Let’s talk about manners and some grown up fruit chews

Manners.

Not everyone has them. Ok, maybe that statement is incorrect. Everyone has them, however, not everyone has good manners. Some folks have downright bad ones.

Why?

What sense of entitlement provides folks with the self-proclaimed right to treat others poorly? The art of communication is falling by the wayside. We are so self-absorbed, we no longer hold doors open for the folks behind us. People don’t say “good morning” anymore. Speaking in complete and coherent sentences is a dying art. (Please remember the disclaimer that the grammar manipulations in my posts are intentional. I love me my frags and the occasional made-up word.)

When someone asks how you are, do you answer them and thank them for asking? Or do you steamroll your thoughts out without hearing or listening to the other person? Or worse yet, do you talk over the top of them? Keep it up and pretty soon, folks will stop talking to you.

Texting, swiping, scrolling, tweeting, snapping and storying during a conversation is just plain rude. For goodness sake, put the phone down when you are with another person.

Alright, my disjointed rant is over. Deep breath in, let it out slowly. Let’s move on to more pleasant things.

Berry season is a magical time. Mother Nature supplies us with a beautiful, colourful bounty of bite sized, sweet treats. We gorge ourselves until we start looking like them. (I’m picturing Violet Beauregard, aren’t you? Such a prefect specimen of a spoiled, petulant individual.) Then one day, we have a fridge full, and we aren’t devouring them with the same ferocity we did at the start of the season. Now what? Some folks freeze surplus berries with the intention of making smoothies. Hands up, how many have a freezer full of bags of frozen, freezer-burnt fruit that is biding its time until garbage day?

I have a better idea for using the berries that are getting past the point of tasty snacking. Grown up fruit chews. These definitely meet the criteria of being easy and tasty. Think of jello, but with made real food instead of a box of chemicals and food dye.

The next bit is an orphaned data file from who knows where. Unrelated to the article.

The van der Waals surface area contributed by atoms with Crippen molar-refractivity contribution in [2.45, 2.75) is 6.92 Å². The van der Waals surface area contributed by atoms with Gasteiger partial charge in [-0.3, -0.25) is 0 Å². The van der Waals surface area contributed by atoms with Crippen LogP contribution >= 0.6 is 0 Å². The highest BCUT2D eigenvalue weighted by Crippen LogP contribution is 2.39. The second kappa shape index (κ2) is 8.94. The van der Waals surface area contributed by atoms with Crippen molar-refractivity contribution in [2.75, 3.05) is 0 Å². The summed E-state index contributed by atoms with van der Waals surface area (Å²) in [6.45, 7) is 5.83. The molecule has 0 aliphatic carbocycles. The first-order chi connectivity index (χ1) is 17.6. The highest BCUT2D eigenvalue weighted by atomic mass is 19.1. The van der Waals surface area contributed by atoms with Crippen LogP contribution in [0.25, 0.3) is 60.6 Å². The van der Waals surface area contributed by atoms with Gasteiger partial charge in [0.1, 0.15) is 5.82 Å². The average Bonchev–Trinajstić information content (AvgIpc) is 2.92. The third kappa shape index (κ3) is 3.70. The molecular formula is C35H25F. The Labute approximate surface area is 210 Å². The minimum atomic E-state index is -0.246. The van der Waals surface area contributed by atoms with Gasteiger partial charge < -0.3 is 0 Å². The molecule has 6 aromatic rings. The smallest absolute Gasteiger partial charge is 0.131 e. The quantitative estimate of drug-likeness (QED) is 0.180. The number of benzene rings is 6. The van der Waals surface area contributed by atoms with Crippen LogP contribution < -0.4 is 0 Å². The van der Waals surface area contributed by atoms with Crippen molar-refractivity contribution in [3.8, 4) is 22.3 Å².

Strawberry mango chews:

  • 3 cups quartered strawberries
  • 1 cup chopped mango
  • juice of 1 lemon
  • 1/4 cup gelatin ( I use Vital Proteins)
  • 1/2 cup boiling water to dissolve the gelatin

Puree the strawberries, mango and lemon juice in a high powered blender. Pour the fruit mixture into a saucepan and heat over medium low. In a small bowl, whisk the gelatin in the boiling water to dissolve. Slowly whisk the dissolved gelatin into the fruit puree and heat to a simmer (approximately 5 minutes).

Pour the mixture into an 8 x 8″ baking dish. I use a glass dish and do not need to grease it. If you want thinner chews, use a larger dish. You could also use a silicone gummy mold to make fun shapes. Pop it in the fridge for several hours or overnight. I cut mine into squares and keep them in an airtight container for about 5 days. Honestly though, they never last that long in my fridge.

Three words that can make your blood run cold, oh and crockpot chicken for days

What’s for dinner?

I’m pretty sure that phrase is said all over the world. It may come over the phone, via text or you may be bombarded by those words the minute you walk in the door from work. It doesn’t matter what language you speak either. The question is always the same. Oftentimes the knee-jerk reaction is anger and frustration because we didn’t prepare in advance.

We know we are going to eat every day, right? Why don’t we plan for it?

If you have mental roadblocks and struggle to create dinner ideas out of thin air, then you need to start adding structure your eating reperatoire. Get some paper and a pen (or pencil if you feel ink is too scary and permanent and smacks of commitment). Grab some cookbooks or grab your mouse and start cruising for meal inspirations. Throw cookbooks at your family and ask them what they feel like helping you make. Food is a two-way street, people. If you eat, you need to help make it or help clean up at the very least. Every cookbook I own has a multitude of post-it notes sticking out from recipes I think sound appealing. Some of my post-its include hand-written notes such as ‘make again’ or ‘this was awful, do not make ever again’. Write out the recipes that spark interest and jot down the ingredients. Remember to write out the quantities needed too. You don’t want to have to run out again for something you forgot. In our technology infused world, I suppose the easiest thing to do is to snap a picture of the ingredient list with your phone camera and you are away to the store.